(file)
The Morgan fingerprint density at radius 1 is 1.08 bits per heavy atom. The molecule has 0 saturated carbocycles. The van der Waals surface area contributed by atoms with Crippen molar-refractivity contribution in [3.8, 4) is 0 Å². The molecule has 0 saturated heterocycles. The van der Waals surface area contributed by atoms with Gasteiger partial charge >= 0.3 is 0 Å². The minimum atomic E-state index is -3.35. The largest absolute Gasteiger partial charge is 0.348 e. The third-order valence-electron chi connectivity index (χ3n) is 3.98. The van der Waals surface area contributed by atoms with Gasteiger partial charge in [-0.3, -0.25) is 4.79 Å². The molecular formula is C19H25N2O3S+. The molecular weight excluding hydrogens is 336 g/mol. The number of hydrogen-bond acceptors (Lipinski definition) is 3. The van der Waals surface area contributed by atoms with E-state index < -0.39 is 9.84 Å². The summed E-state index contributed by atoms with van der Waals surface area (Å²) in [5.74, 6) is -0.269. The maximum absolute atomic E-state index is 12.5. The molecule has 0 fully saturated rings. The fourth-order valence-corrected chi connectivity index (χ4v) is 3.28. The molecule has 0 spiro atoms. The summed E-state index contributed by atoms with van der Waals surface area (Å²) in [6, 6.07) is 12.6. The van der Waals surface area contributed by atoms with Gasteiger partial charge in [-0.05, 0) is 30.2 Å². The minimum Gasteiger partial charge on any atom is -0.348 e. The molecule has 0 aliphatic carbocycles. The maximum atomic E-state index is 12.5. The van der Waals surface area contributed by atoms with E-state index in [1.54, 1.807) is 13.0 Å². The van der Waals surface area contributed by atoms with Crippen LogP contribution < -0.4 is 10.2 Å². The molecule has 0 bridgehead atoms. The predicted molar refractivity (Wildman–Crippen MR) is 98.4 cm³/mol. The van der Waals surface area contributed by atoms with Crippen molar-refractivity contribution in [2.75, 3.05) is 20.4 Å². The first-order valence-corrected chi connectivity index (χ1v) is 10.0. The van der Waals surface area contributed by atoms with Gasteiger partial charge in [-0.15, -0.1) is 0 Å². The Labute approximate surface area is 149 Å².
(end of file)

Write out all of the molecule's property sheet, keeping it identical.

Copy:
The Morgan fingerprint density at radius 1 is 1.08 bits per heavy atom. The molecule has 0 saturated carbocycles. The van der Waals surface area contributed by atoms with Crippen molar-refractivity contribution in [3.8, 4) is 0 Å². The molecule has 0 saturated heterocycles. The van der Waals surface area contributed by atoms with Gasteiger partial charge >= 0.3 is 0 Å². The minimum atomic E-state index is -3.35. The largest absolute Gasteiger partial charge is 0.348 e. The third-order valence-electron chi connectivity index (χ3n) is 3.98. The van der Waals surface area contributed by atoms with Gasteiger partial charge in [-0.3, -0.25) is 4.79 Å². The molecular formula is C19H25N2O3S+. The molecular weight excluding hydrogens is 336 g/mol. The number of hydrogen-bond acceptors (Lipinski definition) is 3. The van der Waals surface area contributed by atoms with E-state index < -0.39 is 9.84 Å². The summed E-state index contributed by atoms with van der Waals surface area (Å²) in [5.74, 6) is -0.269. The maximum absolute atomic E-state index is 12.5. The molecule has 0 fully saturated rings. The fourth-order valence-corrected chi connectivity index (χ4v) is 3.28. The molecule has 0 spiro atoms. The summed E-state index contributed by atoms with van der Waals surface area (Å²) in [6, 6.07) is 12.6. The van der Waals surface area contributed by atoms with Gasteiger partial charge in [-0.05, 0) is 30.2 Å². The minimum Gasteiger partial charge on any atom is -0.348 e. The molecule has 0 aliphatic carbocycles. The maximum atomic E-state index is 12.5. The van der Waals surface area contributed by atoms with E-state index in [1.54, 1.807) is 13.0 Å². The van der Waals surface area contributed by atoms with Crippen LogP contribution < -0.4 is 10.2 Å². The molecule has 0 bridgehead atoms. The predicted molar refractivity (Wildman–Crippen MR) is 98.4 cm³/mol. The van der Waals surface area contributed by atoms with Crippen molar-refractivity contribution in [2.75, 3.05) is 20.4 Å². The first-order valence-corrected chi connectivity index (χ1v) is 10.0. The van der Waals surface area contributed by atoms with Gasteiger partial charge in [-0.15, -0.1) is 0 Å². The Labute approximate surface area is 149 Å².